Cash Flow or Appreciation? Understanding Your Goals

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This article is an excerpt from our no cost Ultimate Guide To Passive Investing. You can download the full guide here

Invest for Cash Flow or Appreciation 

Understanding what you’re looking for in an investment is critical as a passive investor. There are great opportunities in every niche, however it’s important that you align your goals with the best investment to get you there. 

When I started out my investing journey I began by investing for cash flow, I just didn’t know it. My goal was to create enough income from renting my home on Airbnb that I could fund my startup while covering personal expenses. Each month I would rent my home for one to two weeks to generate some extra cash flow. 

Later when I began investing full time as a house flipper, I began investing for appreciation. My new goal was to earn as much money as I could. I would buy a property for a low price, make some renovations to force appreciation, and then sell for a profit. Both are great strategies, but where I failed was not being clear on my ultimate goal – why I was investing in the first place. I thought that by earning a lot through appreciation, that I would also see income I could count on. Each strategy has its pros, but the important part is getting clear on the outcome you’re after. 

Thankfully I finally got clear early in my career. I was able to switch my focus to getting consistent returns from assets by investing the money I made working full time. Now I get the best of both worlds.

Let’s look at a simple example: 

Investing for Cash flow

John is a full time executive with a big family. He loves what he does, however he’d like to create a consistent flow of income so he can reduce his hours to spend more time with family. He’s looking for an investment whose returns will help offset his income to eventually quit his job.

His goal is to generate $4,000 per month in cashflow. If he’s able to do that through passive income, he’ll switch from a full-time to a part-time role, giving him more time to spend with his family.

When reviewing passive investing opportunities, he sees that she can make about eight to ten percent in cashflow per year in any of the multifamily real estate syndications he’s found.

In order to get $4,000 per month, or $48,000 per year, in cash flow, John would need to invest roughly $600,000.

$600,000 x 8% = $60,000

With this guideline in mind, he can focus his investments on investment opportunities with projected cashflow at eight percent or higher. He knows that if he can move some of his retirement investments into real estate, this will help him get closer to this number more quickly.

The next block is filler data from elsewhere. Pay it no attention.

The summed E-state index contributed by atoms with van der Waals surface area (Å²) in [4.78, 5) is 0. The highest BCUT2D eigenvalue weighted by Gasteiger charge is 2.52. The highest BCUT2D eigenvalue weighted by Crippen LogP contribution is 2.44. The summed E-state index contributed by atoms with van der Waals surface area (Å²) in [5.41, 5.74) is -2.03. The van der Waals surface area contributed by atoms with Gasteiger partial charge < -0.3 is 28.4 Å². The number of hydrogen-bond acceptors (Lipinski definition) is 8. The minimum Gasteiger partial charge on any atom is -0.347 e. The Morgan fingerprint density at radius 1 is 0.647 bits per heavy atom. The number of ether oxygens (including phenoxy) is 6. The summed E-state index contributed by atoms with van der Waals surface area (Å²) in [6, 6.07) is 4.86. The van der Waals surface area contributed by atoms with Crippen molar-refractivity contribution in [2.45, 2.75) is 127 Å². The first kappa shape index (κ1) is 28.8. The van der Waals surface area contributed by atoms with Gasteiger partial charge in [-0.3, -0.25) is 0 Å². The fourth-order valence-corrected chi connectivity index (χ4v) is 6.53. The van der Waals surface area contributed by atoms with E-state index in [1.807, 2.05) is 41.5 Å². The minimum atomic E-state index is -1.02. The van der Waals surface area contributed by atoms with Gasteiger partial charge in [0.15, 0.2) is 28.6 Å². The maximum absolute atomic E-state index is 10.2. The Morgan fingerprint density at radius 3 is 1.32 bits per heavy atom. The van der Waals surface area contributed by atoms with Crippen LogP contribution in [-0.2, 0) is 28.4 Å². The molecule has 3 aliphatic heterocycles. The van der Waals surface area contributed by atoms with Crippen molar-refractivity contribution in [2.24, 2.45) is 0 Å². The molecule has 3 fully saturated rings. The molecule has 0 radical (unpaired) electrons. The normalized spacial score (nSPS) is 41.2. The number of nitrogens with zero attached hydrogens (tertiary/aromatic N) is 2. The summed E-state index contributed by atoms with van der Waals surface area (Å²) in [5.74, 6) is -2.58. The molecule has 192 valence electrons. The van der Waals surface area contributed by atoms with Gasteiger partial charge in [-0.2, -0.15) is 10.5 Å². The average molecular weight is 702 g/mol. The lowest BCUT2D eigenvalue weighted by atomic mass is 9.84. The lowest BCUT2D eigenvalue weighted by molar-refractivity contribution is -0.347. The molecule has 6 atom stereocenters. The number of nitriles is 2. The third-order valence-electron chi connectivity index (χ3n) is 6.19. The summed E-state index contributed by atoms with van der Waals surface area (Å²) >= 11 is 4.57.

Investing for Appreciation

Brady isn’t interested in cash flow. He makes a steady income from both active and passive sources. 

He doesn’t mind cashflow, however his true goal is to see the biggest returns possible on his money. He doesn’t have a need to live off the money, and is investing for potential appreciation. He has seen how big cities like Austin, Denver, and New York have had huge upswings in real estate values and he wants to make that bet. He knows these come with higher risk, however he’s okay with that. 

Brady is okay waiting a bit longer for a bigger payout, rather than getting income each month. And his risk tolerance is higher, so he’s okay taking a shot at higher returns, even if it comes with more risk. He just wants the chance to see that appreciation. 

Investing for appreciation often is seen as a riskier investment, and many will tell you to invest only based on cashflow. It’s true that there is often more risk, but for some the rewards are worth the gamble for the chance at a higher payout. Some are having big success here, yet there are also many who have lost money investing for appreciation. 

Brady knows the risk, and is happy to take it. He’s looking for investments in appreciating markets, new development opportunities, as well as value-add deals (properties that allow for improvements which increases income that adds value), so he can maximize his chance for appreciation. 

The Hybrid: Investing for Cash Flow & Appreciation

Blending the two can often lead to the best of both worlds. Many experienced investors look for opportunities where they can get some cash flow throughout the life of the project, but also look for value-add opportunities that maximize the potential for appreciation. 

A Hybrid Model is the sweet spot where we like to invest our capital. Ongoing cashflow helps us see a return on investment each month while benefiting from the upside of a successful deal. 

This is why it’s so important to be clear on why you’re investing. You can make decisions on what the investment will deliver, not just the pretty photos or story of the project. Those things matter, but what matters most is you’re hitting your personal investing goals!

That way when the right deal comes by, you’re able to move forward quickly, and with confidence.